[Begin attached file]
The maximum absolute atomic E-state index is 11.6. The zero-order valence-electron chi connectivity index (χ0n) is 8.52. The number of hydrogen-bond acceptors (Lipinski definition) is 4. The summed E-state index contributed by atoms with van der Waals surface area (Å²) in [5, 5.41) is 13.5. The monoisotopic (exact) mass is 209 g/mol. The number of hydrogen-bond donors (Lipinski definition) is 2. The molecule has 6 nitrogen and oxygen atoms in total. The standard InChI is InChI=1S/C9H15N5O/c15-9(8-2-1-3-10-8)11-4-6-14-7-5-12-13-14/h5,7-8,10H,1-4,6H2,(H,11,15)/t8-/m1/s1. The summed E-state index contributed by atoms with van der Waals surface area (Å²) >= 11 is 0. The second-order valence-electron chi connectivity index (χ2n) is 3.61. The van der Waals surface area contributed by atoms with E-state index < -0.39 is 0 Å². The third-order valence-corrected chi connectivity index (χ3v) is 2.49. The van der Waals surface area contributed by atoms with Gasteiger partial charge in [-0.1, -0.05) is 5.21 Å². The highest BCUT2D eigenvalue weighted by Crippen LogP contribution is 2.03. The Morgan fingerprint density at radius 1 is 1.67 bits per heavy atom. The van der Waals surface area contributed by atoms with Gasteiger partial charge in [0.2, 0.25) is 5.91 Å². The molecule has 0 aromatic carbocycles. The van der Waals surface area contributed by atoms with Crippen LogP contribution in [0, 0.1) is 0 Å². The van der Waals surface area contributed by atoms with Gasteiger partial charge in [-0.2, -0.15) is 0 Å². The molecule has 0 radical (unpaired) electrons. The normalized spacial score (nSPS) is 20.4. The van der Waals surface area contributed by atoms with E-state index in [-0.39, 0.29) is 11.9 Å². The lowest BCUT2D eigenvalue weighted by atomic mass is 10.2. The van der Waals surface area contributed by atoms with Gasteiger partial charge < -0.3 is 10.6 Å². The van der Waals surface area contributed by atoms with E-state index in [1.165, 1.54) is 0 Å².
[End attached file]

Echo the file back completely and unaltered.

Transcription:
The maximum absolute atomic E-state index is 11.6. The zero-order valence-electron chi connectivity index (χ0n) is 8.52. The number of hydrogen-bond acceptors (Lipinski definition) is 4. The summed E-state index contributed by atoms with van der Waals surface area (Å²) in [5, 5.41) is 13.5. The monoisotopic (exact) mass is 209 g/mol. The number of hydrogen-bond donors (Lipinski definition) is 2. The molecule has 6 nitrogen and oxygen atoms in total. The standard InChI is InChI=1S/C9H15N5O/c15-9(8-2-1-3-10-8)11-4-6-14-7-5-12-13-14/h5,7-8,10H,1-4,6H2,(H,11,15)/t8-/m1/s1. The summed E-state index contributed by atoms with van der Waals surface area (Å²) >= 11 is 0. The second-order valence-electron chi connectivity index (χ2n) is 3.61. The van der Waals surface area contributed by atoms with E-state index < -0.39 is 0 Å². The third-order valence-corrected chi connectivity index (χ3v) is 2.49. The van der Waals surface area contributed by atoms with Gasteiger partial charge in [-0.1, -0.05) is 5.21 Å². The highest BCUT2D eigenvalue weighted by Crippen LogP contribution is 2.03. The Morgan fingerprint density at radius 1 is 1.67 bits per heavy atom. The van der Waals surface area contributed by atoms with Gasteiger partial charge in [0.2, 0.25) is 5.91 Å². The molecule has 0 aromatic carbocycles. The van der Waals surface area contributed by atoms with Crippen LogP contribution in [0, 0.1) is 0 Å². The van der Waals surface area contributed by atoms with Gasteiger partial charge in [-0.2, -0.15) is 0 Å². The molecule has 0 radical (unpaired) electrons. The normalized spacial score (nSPS) is 20.4. The van der Waals surface area contributed by atoms with E-state index in [-0.39, 0.29) is 11.9 Å². The lowest BCUT2D eigenvalue weighted by atomic mass is 10.2. The van der Waals surface area contributed by atoms with Gasteiger partial charge < -0.3 is 10.6 Å². The van der Waals surface area contributed by atoms with E-state index in [1.165, 1.54) is 0 Å².